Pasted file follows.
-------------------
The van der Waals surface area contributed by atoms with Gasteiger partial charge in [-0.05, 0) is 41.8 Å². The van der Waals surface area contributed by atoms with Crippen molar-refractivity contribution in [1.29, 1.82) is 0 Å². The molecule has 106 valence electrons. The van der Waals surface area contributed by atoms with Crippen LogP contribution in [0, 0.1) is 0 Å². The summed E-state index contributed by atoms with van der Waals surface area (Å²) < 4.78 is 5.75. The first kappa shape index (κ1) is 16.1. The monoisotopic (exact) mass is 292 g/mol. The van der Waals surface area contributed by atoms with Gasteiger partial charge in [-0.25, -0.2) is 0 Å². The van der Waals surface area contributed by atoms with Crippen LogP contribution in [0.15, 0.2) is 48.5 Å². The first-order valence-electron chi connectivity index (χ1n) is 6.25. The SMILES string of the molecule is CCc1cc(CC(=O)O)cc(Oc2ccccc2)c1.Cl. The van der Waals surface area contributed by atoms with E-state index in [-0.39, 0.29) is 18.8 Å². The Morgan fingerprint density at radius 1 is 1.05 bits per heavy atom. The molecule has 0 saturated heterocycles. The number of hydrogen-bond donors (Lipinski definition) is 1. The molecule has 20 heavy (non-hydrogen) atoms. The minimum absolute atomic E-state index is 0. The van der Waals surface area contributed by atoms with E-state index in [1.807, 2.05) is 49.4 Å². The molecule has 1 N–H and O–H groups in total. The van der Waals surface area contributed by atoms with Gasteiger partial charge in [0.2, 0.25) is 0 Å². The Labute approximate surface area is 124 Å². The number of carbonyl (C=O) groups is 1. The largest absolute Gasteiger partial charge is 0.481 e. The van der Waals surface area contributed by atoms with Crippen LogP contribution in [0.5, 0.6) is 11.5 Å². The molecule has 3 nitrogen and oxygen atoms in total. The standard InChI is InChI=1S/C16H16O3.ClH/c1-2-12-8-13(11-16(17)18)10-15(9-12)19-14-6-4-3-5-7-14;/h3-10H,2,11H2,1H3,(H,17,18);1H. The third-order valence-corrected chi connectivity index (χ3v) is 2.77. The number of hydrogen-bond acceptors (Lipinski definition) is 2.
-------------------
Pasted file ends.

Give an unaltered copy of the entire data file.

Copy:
The van der Waals surface area contributed by atoms with Gasteiger partial charge in [-0.05, 0) is 41.8 Å². The van der Waals surface area contributed by atoms with Crippen molar-refractivity contribution in [1.29, 1.82) is 0 Å². The molecule has 106 valence electrons. The van der Waals surface area contributed by atoms with Crippen LogP contribution in [0, 0.1) is 0 Å². The summed E-state index contributed by atoms with van der Waals surface area (Å²) < 4.78 is 5.75. The first kappa shape index (κ1) is 16.1. The monoisotopic (exact) mass is 292 g/mol. The van der Waals surface area contributed by atoms with Gasteiger partial charge in [-0.25, -0.2) is 0 Å². The van der Waals surface area contributed by atoms with Crippen LogP contribution in [0.15, 0.2) is 48.5 Å². The first-order valence-electron chi connectivity index (χ1n) is 6.25. The SMILES string of the molecule is CCc1cc(CC(=O)O)cc(Oc2ccccc2)c1.Cl. The van der Waals surface area contributed by atoms with E-state index in [-0.39, 0.29) is 18.8 Å². The Morgan fingerprint density at radius 1 is 1.05 bits per heavy atom. The molecule has 0 saturated heterocycles. The number of hydrogen-bond donors (Lipinski definition) is 1. The molecule has 20 heavy (non-hydrogen) atoms. The minimum absolute atomic E-state index is 0. The van der Waals surface area contributed by atoms with E-state index in [1.807, 2.05) is 49.4 Å². The molecule has 1 N–H and O–H groups in total. The van der Waals surface area contributed by atoms with Gasteiger partial charge in [0.2, 0.25) is 0 Å². The Labute approximate surface area is 124 Å². The number of carbonyl (C=O) groups is 1. The largest absolute Gasteiger partial charge is 0.481 e. The van der Waals surface area contributed by atoms with Crippen LogP contribution in [0.5, 0.6) is 11.5 Å². The molecule has 3 nitrogen and oxygen atoms in total. The standard InChI is InChI=1S/C16H16O3.ClH/c1-2-12-8-13(11-16(17)18)10-15(9-12)19-14-6-4-3-5-7-14;/h3-10H,2,11H2,1H3,(H,17,18);1H. The third-order valence-corrected chi connectivity index (χ3v) is 2.77. The number of hydrogen-bond acceptors (Lipinski definition) is 2.